Bed and Breakfasting

It’s year end 2018, and this is my last posting for calendar 2018.  If you have invested in the stock market during the past year, there is a high likelihood that you have positions that are losing money.  If so, perhaps you are thinking of selling those positions, or maybe you already have sold those losing positions, during the last few days of 2018 so that your loss can offset gains that you may have earned on the remainder of your portfolio.  It’s fine and even a good idea to sell loser positions, but you have to remember one thing:  If you buy back your loser security within 30 days of selling it, any loss you take will be disallowed by the IRS.  This includes selling losers at the end of one tax year and buying the position back right after the new year.  Can’t do it!

Bed and Breakfasting

In the extreme case, you sell your position in the last minutes of December 31 trading and buy the same position back when the bell rings on January 2.  This is called “Bed and Breakfasting” especially in the UK because you are only out for such a short period.

Wash Sale

In the US, it is called a Wash Sale when you buy a substantially alike security within 30 days of selling at a loss.  This could mean selling the S&P 500 Index ETF (the SPY) at a loss and then turn around and buy the Vanguard S&P 500 ETF (the VOO) within 30 days.  Not exactly the same but substantially so.  This is a Wash Sale and any loss on the sale of the SPY would be disallowed by the IRS.  Wait 31 days and then buy it back?  That’s ok, and your loss on the sale would be allowed.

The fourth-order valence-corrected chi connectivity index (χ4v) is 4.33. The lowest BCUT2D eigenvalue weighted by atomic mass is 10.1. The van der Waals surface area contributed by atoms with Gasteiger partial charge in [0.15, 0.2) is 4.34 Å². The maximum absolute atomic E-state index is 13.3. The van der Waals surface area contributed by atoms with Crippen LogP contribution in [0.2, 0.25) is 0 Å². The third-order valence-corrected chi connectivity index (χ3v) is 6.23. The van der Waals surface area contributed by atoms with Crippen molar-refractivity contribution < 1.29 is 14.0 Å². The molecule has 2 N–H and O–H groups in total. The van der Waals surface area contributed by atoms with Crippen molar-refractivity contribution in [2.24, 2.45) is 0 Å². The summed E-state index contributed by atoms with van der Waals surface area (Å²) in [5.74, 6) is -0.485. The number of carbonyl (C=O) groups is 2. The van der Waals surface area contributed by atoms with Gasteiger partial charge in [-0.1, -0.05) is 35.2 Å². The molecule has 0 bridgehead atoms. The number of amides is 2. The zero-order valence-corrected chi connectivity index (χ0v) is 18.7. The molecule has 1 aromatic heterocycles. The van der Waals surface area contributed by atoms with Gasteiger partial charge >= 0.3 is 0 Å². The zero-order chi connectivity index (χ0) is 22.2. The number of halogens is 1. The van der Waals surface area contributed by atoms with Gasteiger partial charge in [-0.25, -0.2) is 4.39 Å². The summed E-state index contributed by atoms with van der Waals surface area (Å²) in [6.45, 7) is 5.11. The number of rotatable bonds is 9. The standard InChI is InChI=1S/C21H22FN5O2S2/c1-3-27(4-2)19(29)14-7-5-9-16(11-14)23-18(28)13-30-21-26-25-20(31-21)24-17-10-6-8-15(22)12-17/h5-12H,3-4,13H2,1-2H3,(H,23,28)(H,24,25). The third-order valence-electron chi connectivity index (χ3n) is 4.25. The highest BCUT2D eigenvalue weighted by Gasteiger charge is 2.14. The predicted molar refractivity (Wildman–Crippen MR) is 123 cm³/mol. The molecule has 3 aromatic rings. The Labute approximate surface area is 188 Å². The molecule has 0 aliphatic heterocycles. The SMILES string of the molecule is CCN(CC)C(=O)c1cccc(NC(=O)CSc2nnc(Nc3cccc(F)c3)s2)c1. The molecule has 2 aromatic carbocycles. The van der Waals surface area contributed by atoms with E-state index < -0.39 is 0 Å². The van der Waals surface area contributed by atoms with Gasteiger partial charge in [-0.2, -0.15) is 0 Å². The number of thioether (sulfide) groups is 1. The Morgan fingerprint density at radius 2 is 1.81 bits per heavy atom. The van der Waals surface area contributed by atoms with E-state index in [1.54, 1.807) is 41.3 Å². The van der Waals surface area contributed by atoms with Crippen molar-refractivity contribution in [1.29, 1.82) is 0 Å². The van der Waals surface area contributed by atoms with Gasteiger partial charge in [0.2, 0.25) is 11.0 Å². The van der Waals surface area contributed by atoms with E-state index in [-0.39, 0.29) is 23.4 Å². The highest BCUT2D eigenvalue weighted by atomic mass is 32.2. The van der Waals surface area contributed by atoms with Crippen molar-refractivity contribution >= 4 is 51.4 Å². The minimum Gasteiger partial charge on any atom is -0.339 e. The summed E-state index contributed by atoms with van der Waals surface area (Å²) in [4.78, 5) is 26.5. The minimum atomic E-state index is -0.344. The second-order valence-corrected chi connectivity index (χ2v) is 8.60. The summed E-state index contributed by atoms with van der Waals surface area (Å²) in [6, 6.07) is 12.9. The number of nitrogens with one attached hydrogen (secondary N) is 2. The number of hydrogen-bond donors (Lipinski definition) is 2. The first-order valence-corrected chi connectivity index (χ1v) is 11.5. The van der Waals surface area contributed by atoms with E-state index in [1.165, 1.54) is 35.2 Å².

The IRS reports that they are so understaffed that they are substantially reducing the number of audits they conduct.  In related news, capital punishment has become less and less frequent.  Nevertheless, the same logic should apply:  Just because bad stuff is less likely to happen to you doesn’t mean you should be more incented to try to get away with the bad act.  Don’t commit capital harm to another person, and don’t try to outsmart the IRS by selling now at the end of the year and buy back the same position right after the 1st of the new year.  If you do, you are waving the red flag in front of the bull.  You are asking to be audited.  Luckily, I have never been audited and hope that remains the case.  One of the ways I do so is to make sure I don’t buy the same position back again for 30 days after selling it at a loss.  

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